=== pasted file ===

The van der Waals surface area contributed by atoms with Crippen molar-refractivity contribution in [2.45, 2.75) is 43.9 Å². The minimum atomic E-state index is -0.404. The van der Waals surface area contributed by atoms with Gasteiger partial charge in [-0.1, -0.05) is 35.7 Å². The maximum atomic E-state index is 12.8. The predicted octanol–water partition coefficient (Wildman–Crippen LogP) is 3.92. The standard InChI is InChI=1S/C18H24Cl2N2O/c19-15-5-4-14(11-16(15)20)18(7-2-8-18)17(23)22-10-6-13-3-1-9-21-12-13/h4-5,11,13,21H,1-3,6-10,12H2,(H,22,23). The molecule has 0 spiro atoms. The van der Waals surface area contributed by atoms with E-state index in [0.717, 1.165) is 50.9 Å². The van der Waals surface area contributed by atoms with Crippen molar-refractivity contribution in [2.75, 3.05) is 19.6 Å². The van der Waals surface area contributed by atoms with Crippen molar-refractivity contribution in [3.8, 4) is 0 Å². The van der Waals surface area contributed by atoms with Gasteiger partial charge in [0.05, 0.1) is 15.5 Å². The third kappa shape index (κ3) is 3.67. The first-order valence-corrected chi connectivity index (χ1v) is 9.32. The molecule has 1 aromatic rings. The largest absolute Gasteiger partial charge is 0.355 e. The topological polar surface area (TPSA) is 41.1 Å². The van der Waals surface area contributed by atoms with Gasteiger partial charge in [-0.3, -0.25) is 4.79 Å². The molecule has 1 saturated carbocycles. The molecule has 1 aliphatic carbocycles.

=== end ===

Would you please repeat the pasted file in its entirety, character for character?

The van der Waals surface area contributed by atoms with Crippen molar-refractivity contribution in [2.45, 2.75) is 43.9 Å². The minimum atomic E-state index is -0.404. The van der Waals surface area contributed by atoms with Gasteiger partial charge in [-0.1, -0.05) is 35.7 Å². The maximum atomic E-state index is 12.8. The predicted octanol–water partition coefficient (Wildman–Crippen LogP) is 3.92. The standard InChI is InChI=1S/C18H24Cl2N2O/c19-15-5-4-14(11-16(15)20)18(7-2-8-18)17(23)22-10-6-13-3-1-9-21-12-13/h4-5,11,13,21H,1-3,6-10,12H2,(H,22,23). The molecule has 0 spiro atoms. The van der Waals surface area contributed by atoms with E-state index in [0.717, 1.165) is 50.9 Å². The van der Waals surface area contributed by atoms with Crippen molar-refractivity contribution in [2.75, 3.05) is 19.6 Å². The van der Waals surface area contributed by atoms with Crippen molar-refractivity contribution in [3.8, 4) is 0 Å². The van der Waals surface area contributed by atoms with Gasteiger partial charge in [0.05, 0.1) is 15.5 Å². The third kappa shape index (κ3) is 3.67. The first-order valence-corrected chi connectivity index (χ1v) is 9.32. The molecule has 1 aromatic rings. The largest absolute Gasteiger partial charge is 0.355 e. The topological polar surface area (TPSA) is 41.1 Å². The van der Waals surface area contributed by atoms with Gasteiger partial charge in [-0.3, -0.25) is 4.79 Å². The molecule has 1 saturated carbocycles. The molecule has 1 aliphatic carbocycles.